Bayesian methods help you to manipulate the data with priors, higher level models with a lot of overfitting, and poor identification of parameters, and yet it is not too noticeable. But if you do not engage in these practices, then it is essentially the same as maximum likelihood.
How useful is Bayesian econometrics?

When theorists build models of rational agents, they always assume agents are fully Bayesian. Because Bayesianism is the only rational course of action.
When applied people do applied work, they are almost never Bayesian. I wonder why? Maybe they are not rational?

No, you are talking about using conditional probabilities, instead of marginal probabilities, this is something all statisticians do, among other things a regression is relevant because it is a centrality measure of a conditional probability. Updating probabilities with new info is rational.
However, Bayesians do something different. They estimate parameters using a probability distribution (the posteriori) and any draw of this distribution is an estimator (in practice, they often take the mode of the posteriori) which is basically the ML estimator with a penalty determined by the prior. That is an inference procedure, and has nothing to do with rationality.

Bayesian methods help you to manipulate the data with priors, higher level models with a lot of overfitting, and poor identification of parameters, and yet it is not too noticeable. But if you do not engage in these practices, then it is essentially the same as maximum likelihood.
Except ML estimation gives you a point estimate, while Bayesian gives you a posterior distribution. Two different philosophies.

Bayesian methods help you to manipulate the data with priors, higher level models with a lot of overfitting, and poor identification of parameters, and yet it is not too noticeable. But if you do not engage in these practices, then it is essentially the same as maximum likelihood.
Except ML estimation gives you a point estimate, while Bayesian gives you a posterior distribution. Two different philosophies.
Yes, but only in appearance. The only reason the posteriori is interesting, is because it asymptotically converges to a degenerated distribution at the true parameter (a consistency result), so with large samples any draw from it is a valid estimator. But you need to choose one to play with your estimated model, so in the end you take the mode and that is asymptotically equivalent to ML. They are the same but using priors (that can move you to a bad place if you choose wrongly, and the sample is small).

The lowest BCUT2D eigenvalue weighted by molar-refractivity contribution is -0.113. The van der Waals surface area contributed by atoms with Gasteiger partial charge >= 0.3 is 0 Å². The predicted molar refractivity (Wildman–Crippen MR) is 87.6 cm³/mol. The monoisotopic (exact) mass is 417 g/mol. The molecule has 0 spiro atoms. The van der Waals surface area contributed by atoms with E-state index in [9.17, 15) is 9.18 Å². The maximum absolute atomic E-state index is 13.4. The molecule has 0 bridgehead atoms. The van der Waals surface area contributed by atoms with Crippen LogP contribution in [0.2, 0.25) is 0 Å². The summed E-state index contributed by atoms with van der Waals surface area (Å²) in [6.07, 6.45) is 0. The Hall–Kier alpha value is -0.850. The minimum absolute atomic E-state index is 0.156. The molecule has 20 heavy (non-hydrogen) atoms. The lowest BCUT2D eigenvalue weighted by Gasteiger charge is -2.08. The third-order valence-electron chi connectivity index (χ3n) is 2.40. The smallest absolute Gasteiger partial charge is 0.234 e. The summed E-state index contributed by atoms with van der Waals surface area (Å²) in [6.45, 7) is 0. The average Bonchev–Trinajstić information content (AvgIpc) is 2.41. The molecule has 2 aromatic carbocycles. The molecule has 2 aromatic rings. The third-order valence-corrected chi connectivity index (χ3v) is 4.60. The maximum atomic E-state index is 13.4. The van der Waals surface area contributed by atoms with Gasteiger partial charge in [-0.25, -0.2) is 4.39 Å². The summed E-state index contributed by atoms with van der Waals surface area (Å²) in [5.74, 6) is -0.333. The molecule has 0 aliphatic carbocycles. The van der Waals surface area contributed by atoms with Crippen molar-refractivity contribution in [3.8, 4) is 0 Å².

Hierarchical bayes, once you substitute all the nested linear models for the beta parameters, end up as a standard linear model for the observed variables where you get very convoluted error structures, that introduce a lot of structure about the unobservable shock of the model, essentially a very complex random effect specification. This affects mostly to the efficiency, and if you are wrong you take the risk to get a very bad estimation. By contrast a fixedeffect OLS approach is simple and consistent (better from the Occam Razor perspective)

When theorists build models of rational agents, they always assume agents are fully Bayesian. Because Bayesianism is the only rational course of action.
When applied people do applied work, they are almost never Bayesian. I wonder why? Maybe they are not rational?Experimental evidence demonstrated the sure thing principle isn't really correct, so Bayesianism is on quite shaky ground especially for theorists, building off Savage. On the other hand, what you say is not correct there are nonBayesian approaches in both decision and game theory, although I admit they aren't well known.

Gents, what is the best book for learning Bayesian stats for someone who knows papa woolridge, mhe and some hayashi
Aka the regular econ grad student?
Whats the papa woolridge for Bayesians?There is a book by Ben Lambert of Youtube fame, A Student's Guide to Bayesian Statistics. Have not used it but does not look too technical, and Amazon reviews are good.

When theorists build models of rational agents, they always assume agents are fully Bayesian. Because Bayesianism is the only rational course of action.
When applied people do applied work, they are almost never Bayesian. I wonder why? Maybe they are not rational?there is some nonBayesian theoretical work but it is rare. There is also some bayesian applied work, but generally you are correct this is a huge divide between theory and applied.

When theorists build models of rational agents, they always assume agents are fully Bayesian. Because Bayesianism is the only rational course of action.
When applied people do applied work, they are almost never Bayesian. I wonder why? Maybe they are not rational?there is some nonBayesian theoretical work but it is rare. There is also some bayesian applied work, but generally you are correct this is a huge divide between theory and applied.
yep, see Binmore's Rational Decisions book for an attack on Bayesian Rational choice theory.
Savage argued bayesian rationality is for "small" worlds but the economy is not one of those worlds.